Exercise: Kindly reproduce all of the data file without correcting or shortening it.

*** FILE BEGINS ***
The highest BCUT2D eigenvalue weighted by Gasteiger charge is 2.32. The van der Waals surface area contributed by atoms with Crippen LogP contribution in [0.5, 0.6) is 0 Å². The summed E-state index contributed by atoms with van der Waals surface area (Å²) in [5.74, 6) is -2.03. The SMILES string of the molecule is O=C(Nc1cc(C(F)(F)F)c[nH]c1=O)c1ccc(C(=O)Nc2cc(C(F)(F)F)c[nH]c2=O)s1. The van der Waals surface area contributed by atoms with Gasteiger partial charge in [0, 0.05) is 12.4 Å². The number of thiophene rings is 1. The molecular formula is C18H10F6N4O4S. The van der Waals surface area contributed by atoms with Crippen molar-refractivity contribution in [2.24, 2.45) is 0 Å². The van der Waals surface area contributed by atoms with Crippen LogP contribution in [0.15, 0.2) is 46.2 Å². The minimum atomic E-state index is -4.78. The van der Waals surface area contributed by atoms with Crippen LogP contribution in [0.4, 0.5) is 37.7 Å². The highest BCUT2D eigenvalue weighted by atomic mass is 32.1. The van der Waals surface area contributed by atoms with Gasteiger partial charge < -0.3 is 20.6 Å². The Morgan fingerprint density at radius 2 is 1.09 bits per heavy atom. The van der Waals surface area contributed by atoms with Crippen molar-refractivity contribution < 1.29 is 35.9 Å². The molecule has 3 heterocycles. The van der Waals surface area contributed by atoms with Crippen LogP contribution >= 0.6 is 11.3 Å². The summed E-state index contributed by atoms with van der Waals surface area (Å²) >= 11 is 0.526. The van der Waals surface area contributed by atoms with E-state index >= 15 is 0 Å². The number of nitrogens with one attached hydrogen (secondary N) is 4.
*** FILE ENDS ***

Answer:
The highest BCUT2D eigenvalue weighted by Gasteiger charge is 2.32. The van der Waals surface area contributed by atoms with Crippen LogP contribution in [0.5, 0.6) is 0 Å². The summed E-state index contributed by atoms with van der Waals surface area (Å²) in [5.74, 6) is -2.03. The SMILES string of the molecule is O=C(Nc1cc(C(F)(F)F)c[nH]c1=O)c1ccc(C(=O)Nc2cc(C(F)(F)F)c[nH]c2=O)s1. The van der Waals surface area contributed by atoms with Gasteiger partial charge in [0, 0.05) is 12.4 Å². The number of thiophene rings is 1. The molecular formula is C18H10F6N4O4S. The van der Waals surface area contributed by atoms with Crippen molar-refractivity contribution in [2.24, 2.45) is 0 Å². The van der Waals surface area contributed by atoms with Crippen LogP contribution in [0.15, 0.2) is 46.2 Å². The minimum atomic E-state index is -4.78. The van der Waals surface area contributed by atoms with Crippen LogP contribution in [0.4, 0.5) is 37.7 Å². The highest BCUT2D eigenvalue weighted by atomic mass is 32.1. The van der Waals surface area contributed by atoms with Gasteiger partial charge < -0.3 is 20.6 Å². The Morgan fingerprint density at radius 2 is 1.09 bits per heavy atom. The van der Waals surface area contributed by atoms with Crippen molar-refractivity contribution < 1.29 is 35.9 Å². The molecule has 3 heterocycles. The van der Waals surface area contributed by atoms with Crippen LogP contribution >= 0.6 is 11.3 Å². The summed E-state index contributed by atoms with van der Waals surface area (Å²) >= 11 is 0.526. The van der Waals surface area contributed by atoms with E-state index >= 15 is 0 Å². The number of nitrogens with one attached hydrogen (secondary N) is 4.